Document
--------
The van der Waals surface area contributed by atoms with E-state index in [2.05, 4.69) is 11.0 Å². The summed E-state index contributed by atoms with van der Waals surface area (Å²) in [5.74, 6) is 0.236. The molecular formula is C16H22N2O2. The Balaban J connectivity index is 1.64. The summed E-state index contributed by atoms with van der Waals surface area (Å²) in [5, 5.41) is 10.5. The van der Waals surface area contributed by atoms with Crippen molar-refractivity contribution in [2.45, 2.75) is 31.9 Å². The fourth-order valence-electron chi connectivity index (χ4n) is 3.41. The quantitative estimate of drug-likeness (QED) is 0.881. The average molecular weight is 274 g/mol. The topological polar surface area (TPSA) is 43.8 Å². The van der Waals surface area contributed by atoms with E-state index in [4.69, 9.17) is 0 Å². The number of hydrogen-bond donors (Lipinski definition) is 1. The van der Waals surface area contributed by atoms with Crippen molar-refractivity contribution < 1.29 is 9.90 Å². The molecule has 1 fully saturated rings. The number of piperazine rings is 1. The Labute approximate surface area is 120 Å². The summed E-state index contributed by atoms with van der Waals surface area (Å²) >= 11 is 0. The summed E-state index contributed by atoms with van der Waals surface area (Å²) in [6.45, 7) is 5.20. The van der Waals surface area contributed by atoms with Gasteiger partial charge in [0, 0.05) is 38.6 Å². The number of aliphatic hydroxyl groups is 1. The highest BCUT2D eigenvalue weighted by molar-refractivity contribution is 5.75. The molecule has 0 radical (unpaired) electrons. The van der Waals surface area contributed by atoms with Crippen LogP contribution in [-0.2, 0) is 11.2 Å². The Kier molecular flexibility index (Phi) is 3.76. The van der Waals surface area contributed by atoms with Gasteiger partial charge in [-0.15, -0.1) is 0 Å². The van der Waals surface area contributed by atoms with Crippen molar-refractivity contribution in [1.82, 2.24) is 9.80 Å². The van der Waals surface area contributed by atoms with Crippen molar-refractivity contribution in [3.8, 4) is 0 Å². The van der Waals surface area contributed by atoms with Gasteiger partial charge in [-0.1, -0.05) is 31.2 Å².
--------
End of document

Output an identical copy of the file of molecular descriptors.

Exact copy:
The van der Waals surface area contributed by atoms with E-state index in [2.05, 4.69) is 11.0 Å². The summed E-state index contributed by atoms with van der Waals surface area (Å²) in [5.74, 6) is 0.236. The molecular formula is C16H22N2O2. The Balaban J connectivity index is 1.64. The summed E-state index contributed by atoms with van der Waals surface area (Å²) in [5, 5.41) is 10.5. The van der Waals surface area contributed by atoms with Crippen molar-refractivity contribution in [2.45, 2.75) is 31.9 Å². The fourth-order valence-electron chi connectivity index (χ4n) is 3.41. The quantitative estimate of drug-likeness (QED) is 0.881. The average molecular weight is 274 g/mol. The topological polar surface area (TPSA) is 43.8 Å². The van der Waals surface area contributed by atoms with E-state index in [4.69, 9.17) is 0 Å². The number of hydrogen-bond donors (Lipinski definition) is 1. The van der Waals surface area contributed by atoms with Crippen molar-refractivity contribution < 1.29 is 9.90 Å². The molecule has 1 fully saturated rings. The number of piperazine rings is 1. The Labute approximate surface area is 120 Å². The summed E-state index contributed by atoms with van der Waals surface area (Å²) >= 11 is 0. The summed E-state index contributed by atoms with van der Waals surface area (Å²) in [6.45, 7) is 5.20. The van der Waals surface area contributed by atoms with Gasteiger partial charge in [0, 0.05) is 38.6 Å². The number of aliphatic hydroxyl groups is 1. The highest BCUT2D eigenvalue weighted by molar-refractivity contribution is 5.75. The molecule has 0 radical (unpaired) electrons. The van der Waals surface area contributed by atoms with Crippen LogP contribution in [-0.2, 0) is 11.2 Å². The Kier molecular flexibility index (Phi) is 3.76. The van der Waals surface area contributed by atoms with Gasteiger partial charge in [-0.15, -0.1) is 0 Å². The van der Waals surface area contributed by atoms with Crippen molar-refractivity contribution in [1.82, 2.24) is 9.80 Å². The van der Waals surface area contributed by atoms with Crippen molar-refractivity contribution in [3.8, 4) is 0 Å². The van der Waals surface area contributed by atoms with Gasteiger partial charge in [-0.1, -0.05) is 31.2 Å².